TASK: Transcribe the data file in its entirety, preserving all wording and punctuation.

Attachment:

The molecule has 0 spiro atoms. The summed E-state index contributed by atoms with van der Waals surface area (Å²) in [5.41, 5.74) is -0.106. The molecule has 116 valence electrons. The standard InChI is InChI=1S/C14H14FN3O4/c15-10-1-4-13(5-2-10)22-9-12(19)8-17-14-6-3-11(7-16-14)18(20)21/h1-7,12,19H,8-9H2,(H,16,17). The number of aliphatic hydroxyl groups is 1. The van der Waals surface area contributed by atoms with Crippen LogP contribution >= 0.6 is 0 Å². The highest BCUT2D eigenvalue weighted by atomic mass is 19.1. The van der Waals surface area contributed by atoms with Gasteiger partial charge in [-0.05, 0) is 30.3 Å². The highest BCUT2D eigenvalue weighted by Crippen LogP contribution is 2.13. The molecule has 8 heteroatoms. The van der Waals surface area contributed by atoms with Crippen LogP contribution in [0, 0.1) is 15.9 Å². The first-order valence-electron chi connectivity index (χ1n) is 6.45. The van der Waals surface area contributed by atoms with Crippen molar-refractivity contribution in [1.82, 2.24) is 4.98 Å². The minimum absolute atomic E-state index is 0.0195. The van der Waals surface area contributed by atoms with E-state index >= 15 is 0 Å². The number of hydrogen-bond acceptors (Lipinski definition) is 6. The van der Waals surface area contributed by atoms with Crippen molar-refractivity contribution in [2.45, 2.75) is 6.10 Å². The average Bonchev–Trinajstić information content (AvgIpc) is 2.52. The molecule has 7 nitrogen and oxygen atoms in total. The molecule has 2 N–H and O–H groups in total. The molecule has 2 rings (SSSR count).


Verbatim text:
The molecule has 0 spiro atoms. The summed E-state index contributed by atoms with van der Waals surface area (Å²) in [5.41, 5.74) is -0.106. The molecule has 116 valence electrons. The standard InChI is InChI=1S/C14H14FN3O4/c15-10-1-4-13(5-2-10)22-9-12(19)8-17-14-6-3-11(7-16-14)18(20)21/h1-7,12,19H,8-9H2,(H,16,17). The number of aliphatic hydroxyl groups is 1. The van der Waals surface area contributed by atoms with Crippen LogP contribution >= 0.6 is 0 Å². The highest BCUT2D eigenvalue weighted by atomic mass is 19.1. The van der Waals surface area contributed by atoms with Gasteiger partial charge in [-0.05, 0) is 30.3 Å². The highest BCUT2D eigenvalue weighted by Crippen LogP contribution is 2.13. The molecule has 8 heteroatoms. The van der Waals surface area contributed by atoms with Crippen LogP contribution in [0, 0.1) is 15.9 Å². The first-order valence-electron chi connectivity index (χ1n) is 6.45. The van der Waals surface area contributed by atoms with Crippen molar-refractivity contribution in [1.82, 2.24) is 4.98 Å². The minimum absolute atomic E-state index is 0.0195. The van der Waals surface area contributed by atoms with E-state index >= 15 is 0 Å². The number of hydrogen-bond acceptors (Lipinski definition) is 6. The van der Waals surface area contributed by atoms with Crippen molar-refractivity contribution in [2.45, 2.75) is 6.10 Å². The average Bonchev–Trinajstić information content (AvgIpc) is 2.52. The molecule has 7 nitrogen and oxygen atoms in total. The molecule has 2 N–H and O–H groups in total. The molecule has 2 rings (SSSR count).